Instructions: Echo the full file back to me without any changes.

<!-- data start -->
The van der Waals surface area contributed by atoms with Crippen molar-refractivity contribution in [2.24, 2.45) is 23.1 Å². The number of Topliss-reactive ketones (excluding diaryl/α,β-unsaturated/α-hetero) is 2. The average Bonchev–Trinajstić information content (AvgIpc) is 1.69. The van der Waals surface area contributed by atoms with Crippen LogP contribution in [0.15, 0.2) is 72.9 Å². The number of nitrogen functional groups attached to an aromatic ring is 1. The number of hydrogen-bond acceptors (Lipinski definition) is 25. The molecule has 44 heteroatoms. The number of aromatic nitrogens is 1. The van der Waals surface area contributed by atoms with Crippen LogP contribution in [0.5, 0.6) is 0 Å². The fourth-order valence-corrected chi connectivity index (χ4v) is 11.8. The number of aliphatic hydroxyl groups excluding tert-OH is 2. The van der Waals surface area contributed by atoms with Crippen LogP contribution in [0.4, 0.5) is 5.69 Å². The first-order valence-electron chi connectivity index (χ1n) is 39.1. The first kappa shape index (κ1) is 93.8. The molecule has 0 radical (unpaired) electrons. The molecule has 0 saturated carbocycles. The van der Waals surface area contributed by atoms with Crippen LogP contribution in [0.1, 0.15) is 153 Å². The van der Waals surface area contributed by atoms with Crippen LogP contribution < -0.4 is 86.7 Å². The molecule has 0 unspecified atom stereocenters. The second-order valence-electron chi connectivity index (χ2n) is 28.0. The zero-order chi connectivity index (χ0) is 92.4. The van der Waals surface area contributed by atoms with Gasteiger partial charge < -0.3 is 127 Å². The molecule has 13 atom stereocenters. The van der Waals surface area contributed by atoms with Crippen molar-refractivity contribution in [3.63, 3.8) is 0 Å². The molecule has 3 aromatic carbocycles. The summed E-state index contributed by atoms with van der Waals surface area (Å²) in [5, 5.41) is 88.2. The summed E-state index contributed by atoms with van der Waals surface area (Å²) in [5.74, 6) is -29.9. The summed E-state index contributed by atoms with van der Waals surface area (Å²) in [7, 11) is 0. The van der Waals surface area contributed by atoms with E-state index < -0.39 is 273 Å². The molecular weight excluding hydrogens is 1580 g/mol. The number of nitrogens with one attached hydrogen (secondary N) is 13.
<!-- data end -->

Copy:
The van der Waals surface area contributed by atoms with Crippen molar-refractivity contribution in [2.24, 2.45) is 23.1 Å². The number of Topliss-reactive ketones (excluding diaryl/α,β-unsaturated/α-hetero) is 2. The average Bonchev–Trinajstić information content (AvgIpc) is 1.69. The van der Waals surface area contributed by atoms with Crippen LogP contribution in [0.15, 0.2) is 72.9 Å². The number of nitrogen functional groups attached to an aromatic ring is 1. The number of hydrogen-bond acceptors (Lipinski definition) is 25. The molecule has 44 heteroatoms. The number of aromatic nitrogens is 1. The van der Waals surface area contributed by atoms with Crippen LogP contribution in [0.5, 0.6) is 0 Å². The fourth-order valence-corrected chi connectivity index (χ4v) is 11.8. The number of aliphatic hydroxyl groups excluding tert-OH is 2. The van der Waals surface area contributed by atoms with Crippen LogP contribution in [0.4, 0.5) is 5.69 Å². The first-order valence-electron chi connectivity index (χ1n) is 39.1. The first kappa shape index (κ1) is 93.8. The molecule has 0 radical (unpaired) electrons. The molecule has 0 saturated carbocycles. The van der Waals surface area contributed by atoms with Crippen LogP contribution in [0.1, 0.15) is 153 Å². The van der Waals surface area contributed by atoms with Crippen LogP contribution < -0.4 is 86.7 Å². The molecule has 0 unspecified atom stereocenters. The second-order valence-electron chi connectivity index (χ2n) is 28.0. The zero-order chi connectivity index (χ0) is 92.4. The van der Waals surface area contributed by atoms with Gasteiger partial charge < -0.3 is 127 Å². The molecule has 13 atom stereocenters. The van der Waals surface area contributed by atoms with Crippen molar-refractivity contribution in [3.63, 3.8) is 0 Å². The molecule has 3 aromatic carbocycles. The summed E-state index contributed by atoms with van der Waals surface area (Å²) in [5, 5.41) is 88.2. The summed E-state index contributed by atoms with van der Waals surface area (Å²) in [5.74, 6) is -29.9. The summed E-state index contributed by atoms with van der Waals surface area (Å²) in [7, 11) is 0. The van der Waals surface area contributed by atoms with E-state index < -0.39 is 273 Å². The molecular weight excluding hydrogens is 1580 g/mol. The number of nitrogens with one attached hydrogen (secondary N) is 13.